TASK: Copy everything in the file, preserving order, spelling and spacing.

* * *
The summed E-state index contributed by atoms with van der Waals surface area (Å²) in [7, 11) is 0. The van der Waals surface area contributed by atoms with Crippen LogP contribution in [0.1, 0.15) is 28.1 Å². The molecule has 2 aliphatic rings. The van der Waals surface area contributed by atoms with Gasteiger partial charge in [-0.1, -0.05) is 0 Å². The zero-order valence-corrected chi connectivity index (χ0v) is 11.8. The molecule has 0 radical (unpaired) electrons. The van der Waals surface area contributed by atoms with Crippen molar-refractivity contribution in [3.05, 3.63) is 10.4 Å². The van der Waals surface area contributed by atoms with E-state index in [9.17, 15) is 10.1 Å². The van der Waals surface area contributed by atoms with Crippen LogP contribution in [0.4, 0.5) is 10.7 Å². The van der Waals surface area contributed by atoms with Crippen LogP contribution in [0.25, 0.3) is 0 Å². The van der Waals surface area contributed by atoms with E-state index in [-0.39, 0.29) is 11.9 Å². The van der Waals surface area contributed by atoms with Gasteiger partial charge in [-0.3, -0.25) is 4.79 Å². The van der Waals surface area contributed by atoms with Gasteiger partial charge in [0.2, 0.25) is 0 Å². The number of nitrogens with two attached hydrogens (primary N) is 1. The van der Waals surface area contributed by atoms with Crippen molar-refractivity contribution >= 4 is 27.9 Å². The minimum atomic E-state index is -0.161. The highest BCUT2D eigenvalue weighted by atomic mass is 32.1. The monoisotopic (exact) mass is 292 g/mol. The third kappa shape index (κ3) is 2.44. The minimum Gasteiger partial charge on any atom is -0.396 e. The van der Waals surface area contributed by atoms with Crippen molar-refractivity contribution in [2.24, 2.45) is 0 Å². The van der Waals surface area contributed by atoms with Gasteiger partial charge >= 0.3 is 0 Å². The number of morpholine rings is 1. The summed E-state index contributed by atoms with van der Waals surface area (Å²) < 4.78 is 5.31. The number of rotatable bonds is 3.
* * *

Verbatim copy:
The summed E-state index contributed by atoms with van der Waals surface area (Å²) in [7, 11) is 0. The van der Waals surface area contributed by atoms with Crippen LogP contribution in [0.1, 0.15) is 28.1 Å². The molecule has 2 aliphatic rings. The van der Waals surface area contributed by atoms with Gasteiger partial charge in [-0.1, -0.05) is 0 Å². The zero-order valence-corrected chi connectivity index (χ0v) is 11.8. The molecule has 0 radical (unpaired) electrons. The van der Waals surface area contributed by atoms with Crippen molar-refractivity contribution in [3.05, 3.63) is 10.4 Å². The van der Waals surface area contributed by atoms with E-state index in [9.17, 15) is 10.1 Å². The van der Waals surface area contributed by atoms with Crippen LogP contribution in [0.4, 0.5) is 10.7 Å². The van der Waals surface area contributed by atoms with Crippen LogP contribution in [0.25, 0.3) is 0 Å². The van der Waals surface area contributed by atoms with E-state index in [-0.39, 0.29) is 11.9 Å². The van der Waals surface area contributed by atoms with Gasteiger partial charge in [-0.3, -0.25) is 4.79 Å². The van der Waals surface area contributed by atoms with Gasteiger partial charge in [0.2, 0.25) is 0 Å². The number of nitrogens with two attached hydrogens (primary N) is 1. The van der Waals surface area contributed by atoms with Crippen molar-refractivity contribution >= 4 is 27.9 Å². The minimum atomic E-state index is -0.161. The highest BCUT2D eigenvalue weighted by atomic mass is 32.1. The monoisotopic (exact) mass is 292 g/mol. The third kappa shape index (κ3) is 2.44. The minimum Gasteiger partial charge on any atom is -0.396 e. The van der Waals surface area contributed by atoms with Crippen molar-refractivity contribution in [2.24, 2.45) is 0 Å². The van der Waals surface area contributed by atoms with Gasteiger partial charge >= 0.3 is 0 Å². The number of morpholine rings is 1. The summed E-state index contributed by atoms with van der Waals surface area (Å²) < 4.78 is 5.31. The number of rotatable bonds is 3.